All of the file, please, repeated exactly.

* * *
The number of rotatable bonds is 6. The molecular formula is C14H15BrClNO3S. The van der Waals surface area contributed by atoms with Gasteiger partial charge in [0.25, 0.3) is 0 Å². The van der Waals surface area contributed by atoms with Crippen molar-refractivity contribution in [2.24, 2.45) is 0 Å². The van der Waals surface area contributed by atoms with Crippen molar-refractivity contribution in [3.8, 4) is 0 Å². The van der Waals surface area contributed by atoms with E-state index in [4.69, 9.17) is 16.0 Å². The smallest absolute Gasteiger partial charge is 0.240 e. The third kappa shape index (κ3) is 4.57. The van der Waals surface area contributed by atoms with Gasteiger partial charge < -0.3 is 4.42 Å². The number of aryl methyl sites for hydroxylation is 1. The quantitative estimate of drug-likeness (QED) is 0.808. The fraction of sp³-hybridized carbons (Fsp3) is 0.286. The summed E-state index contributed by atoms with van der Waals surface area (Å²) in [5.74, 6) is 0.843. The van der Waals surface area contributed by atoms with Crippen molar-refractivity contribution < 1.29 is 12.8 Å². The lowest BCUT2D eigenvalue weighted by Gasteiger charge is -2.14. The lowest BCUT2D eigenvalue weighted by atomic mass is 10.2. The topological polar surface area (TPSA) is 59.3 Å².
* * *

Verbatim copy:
The number of rotatable bonds is 6. The molecular formula is C14H15BrClNO3S. The van der Waals surface area contributed by atoms with Gasteiger partial charge in [0.25, 0.3) is 0 Å². The van der Waals surface area contributed by atoms with Crippen molar-refractivity contribution in [2.24, 2.45) is 0 Å². The van der Waals surface area contributed by atoms with Crippen molar-refractivity contribution in [3.8, 4) is 0 Å². The van der Waals surface area contributed by atoms with E-state index in [4.69, 9.17) is 16.0 Å². The smallest absolute Gasteiger partial charge is 0.240 e. The third kappa shape index (κ3) is 4.57. The van der Waals surface area contributed by atoms with Gasteiger partial charge < -0.3 is 4.42 Å². The number of aryl methyl sites for hydroxylation is 1. The quantitative estimate of drug-likeness (QED) is 0.808. The fraction of sp³-hybridized carbons (Fsp3) is 0.286. The summed E-state index contributed by atoms with van der Waals surface area (Å²) in [5.74, 6) is 0.843. The van der Waals surface area contributed by atoms with Crippen molar-refractivity contribution < 1.29 is 12.8 Å². The lowest BCUT2D eigenvalue weighted by Gasteiger charge is -2.14. The lowest BCUT2D eigenvalue weighted by atomic mass is 10.2. The topological polar surface area (TPSA) is 59.3 Å².